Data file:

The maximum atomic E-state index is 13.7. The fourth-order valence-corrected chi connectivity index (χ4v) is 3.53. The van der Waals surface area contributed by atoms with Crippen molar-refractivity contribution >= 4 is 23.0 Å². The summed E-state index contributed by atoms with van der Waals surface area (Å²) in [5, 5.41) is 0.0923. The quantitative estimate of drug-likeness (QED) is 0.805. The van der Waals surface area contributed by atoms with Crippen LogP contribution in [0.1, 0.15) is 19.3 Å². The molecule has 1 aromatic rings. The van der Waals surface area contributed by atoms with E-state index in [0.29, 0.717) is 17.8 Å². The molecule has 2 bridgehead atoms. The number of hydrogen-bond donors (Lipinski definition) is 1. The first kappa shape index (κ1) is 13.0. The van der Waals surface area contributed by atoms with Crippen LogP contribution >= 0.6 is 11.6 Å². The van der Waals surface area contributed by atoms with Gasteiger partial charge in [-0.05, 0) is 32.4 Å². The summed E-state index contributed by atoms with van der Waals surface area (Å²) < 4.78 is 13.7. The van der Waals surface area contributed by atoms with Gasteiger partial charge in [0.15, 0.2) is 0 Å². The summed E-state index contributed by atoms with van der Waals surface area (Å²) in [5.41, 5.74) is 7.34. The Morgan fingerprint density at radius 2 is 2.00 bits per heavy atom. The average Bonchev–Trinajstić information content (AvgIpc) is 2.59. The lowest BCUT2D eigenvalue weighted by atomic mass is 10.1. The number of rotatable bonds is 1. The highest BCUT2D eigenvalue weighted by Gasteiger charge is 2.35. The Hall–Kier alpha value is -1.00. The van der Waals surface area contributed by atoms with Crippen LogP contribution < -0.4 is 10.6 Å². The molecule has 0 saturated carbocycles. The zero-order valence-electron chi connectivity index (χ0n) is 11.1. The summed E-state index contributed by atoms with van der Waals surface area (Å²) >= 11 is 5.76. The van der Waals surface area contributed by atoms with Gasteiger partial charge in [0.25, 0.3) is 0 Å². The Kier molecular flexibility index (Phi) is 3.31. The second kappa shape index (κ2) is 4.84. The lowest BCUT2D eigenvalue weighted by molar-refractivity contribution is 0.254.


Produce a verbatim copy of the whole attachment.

The maximum atomic E-state index is 13.7. The fourth-order valence-corrected chi connectivity index (χ4v) is 3.53. The van der Waals surface area contributed by atoms with Crippen molar-refractivity contribution >= 4 is 23.0 Å². The summed E-state index contributed by atoms with van der Waals surface area (Å²) in [5, 5.41) is 0.0923. The quantitative estimate of drug-likeness (QED) is 0.805. The van der Waals surface area contributed by atoms with Crippen LogP contribution in [0.1, 0.15) is 19.3 Å². The molecule has 1 aromatic rings. The van der Waals surface area contributed by atoms with E-state index in [0.29, 0.717) is 17.8 Å². The molecule has 2 bridgehead atoms. The number of hydrogen-bond donors (Lipinski definition) is 1. The first kappa shape index (κ1) is 13.0. The van der Waals surface area contributed by atoms with Crippen LogP contribution >= 0.6 is 11.6 Å². The van der Waals surface area contributed by atoms with Gasteiger partial charge in [-0.05, 0) is 32.4 Å². The summed E-state index contributed by atoms with van der Waals surface area (Å²) < 4.78 is 13.7. The van der Waals surface area contributed by atoms with Gasteiger partial charge in [0.15, 0.2) is 0 Å². The summed E-state index contributed by atoms with van der Waals surface area (Å²) in [5.41, 5.74) is 7.34. The Morgan fingerprint density at radius 2 is 2.00 bits per heavy atom. The average Bonchev–Trinajstić information content (AvgIpc) is 2.59. The lowest BCUT2D eigenvalue weighted by atomic mass is 10.1. The number of rotatable bonds is 1. The highest BCUT2D eigenvalue weighted by Gasteiger charge is 2.35. The Hall–Kier alpha value is -1.00. The van der Waals surface area contributed by atoms with Crippen LogP contribution < -0.4 is 10.6 Å². The molecule has 0 saturated carbocycles. The zero-order valence-electron chi connectivity index (χ0n) is 11.1. The summed E-state index contributed by atoms with van der Waals surface area (Å²) >= 11 is 5.76. The van der Waals surface area contributed by atoms with Gasteiger partial charge in [0.25, 0.3) is 0 Å². The Kier molecular flexibility index (Phi) is 3.31. The second kappa shape index (κ2) is 4.84. The lowest BCUT2D eigenvalue weighted by molar-refractivity contribution is 0.254.